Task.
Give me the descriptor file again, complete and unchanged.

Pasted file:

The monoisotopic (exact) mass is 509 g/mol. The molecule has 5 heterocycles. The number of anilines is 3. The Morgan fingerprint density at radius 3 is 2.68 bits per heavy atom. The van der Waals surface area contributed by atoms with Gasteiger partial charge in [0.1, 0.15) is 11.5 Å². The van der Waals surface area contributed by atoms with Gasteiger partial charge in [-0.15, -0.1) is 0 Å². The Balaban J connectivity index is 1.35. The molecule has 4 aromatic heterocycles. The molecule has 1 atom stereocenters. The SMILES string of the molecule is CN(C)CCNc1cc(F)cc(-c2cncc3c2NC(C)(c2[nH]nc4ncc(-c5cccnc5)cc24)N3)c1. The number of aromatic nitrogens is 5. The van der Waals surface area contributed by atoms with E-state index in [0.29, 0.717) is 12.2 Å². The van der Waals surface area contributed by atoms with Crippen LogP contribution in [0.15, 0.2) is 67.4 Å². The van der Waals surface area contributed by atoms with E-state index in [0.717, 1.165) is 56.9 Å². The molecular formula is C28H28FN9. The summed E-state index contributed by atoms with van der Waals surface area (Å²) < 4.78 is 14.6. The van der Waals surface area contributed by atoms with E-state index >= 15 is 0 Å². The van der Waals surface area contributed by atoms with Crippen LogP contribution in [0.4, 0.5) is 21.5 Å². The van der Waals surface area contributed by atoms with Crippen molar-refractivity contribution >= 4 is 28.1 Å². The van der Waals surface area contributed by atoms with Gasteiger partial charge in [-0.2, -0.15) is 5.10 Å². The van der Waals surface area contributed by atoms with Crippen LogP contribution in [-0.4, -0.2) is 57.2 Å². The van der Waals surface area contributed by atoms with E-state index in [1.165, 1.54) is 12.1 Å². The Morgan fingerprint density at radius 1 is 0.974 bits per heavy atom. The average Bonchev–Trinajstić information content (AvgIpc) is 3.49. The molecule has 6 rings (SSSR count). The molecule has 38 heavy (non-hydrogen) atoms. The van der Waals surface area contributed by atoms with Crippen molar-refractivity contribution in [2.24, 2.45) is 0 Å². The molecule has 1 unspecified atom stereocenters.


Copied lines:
The monoisotopic (exact) mass is 509 g/mol. The molecule has 5 heterocycles. The number of anilines is 3. The Morgan fingerprint density at radius 3 is 2.68 bits per heavy atom. The van der Waals surface area contributed by atoms with Gasteiger partial charge in [0.1, 0.15) is 11.5 Å². The van der Waals surface area contributed by atoms with Gasteiger partial charge in [-0.15, -0.1) is 0 Å². The Balaban J connectivity index is 1.35. The molecule has 4 aromatic heterocycles. The molecule has 1 atom stereocenters. The SMILES string of the molecule is CN(C)CCNc1cc(F)cc(-c2cncc3c2NC(C)(c2[nH]nc4ncc(-c5cccnc5)cc24)N3)c1. The number of aromatic nitrogens is 5. The van der Waals surface area contributed by atoms with E-state index in [0.29, 0.717) is 12.2 Å². The van der Waals surface area contributed by atoms with Crippen LogP contribution in [0.15, 0.2) is 67.4 Å². The van der Waals surface area contributed by atoms with E-state index in [0.717, 1.165) is 56.9 Å². The molecular formula is C28H28FN9. The summed E-state index contributed by atoms with van der Waals surface area (Å²) < 4.78 is 14.6. The van der Waals surface area contributed by atoms with E-state index >= 15 is 0 Å². The van der Waals surface area contributed by atoms with Crippen LogP contribution in [0.4, 0.5) is 21.5 Å². The van der Waals surface area contributed by atoms with Crippen molar-refractivity contribution >= 4 is 28.1 Å². The van der Waals surface area contributed by atoms with Gasteiger partial charge in [-0.2, -0.15) is 5.10 Å². The van der Waals surface area contributed by atoms with Crippen LogP contribution in [-0.4, -0.2) is 57.2 Å². The van der Waals surface area contributed by atoms with E-state index in [1.165, 1.54) is 12.1 Å². The Morgan fingerprint density at radius 1 is 0.974 bits per heavy atom. The average Bonchev–Trinajstić information content (AvgIpc) is 3.49. The molecule has 6 rings (SSSR count). The molecule has 38 heavy (non-hydrogen) atoms. The van der Waals surface area contributed by atoms with Crippen molar-refractivity contribution in [2.24, 2.45) is 0 Å². The molecule has 1 unspecified atom stereocenters.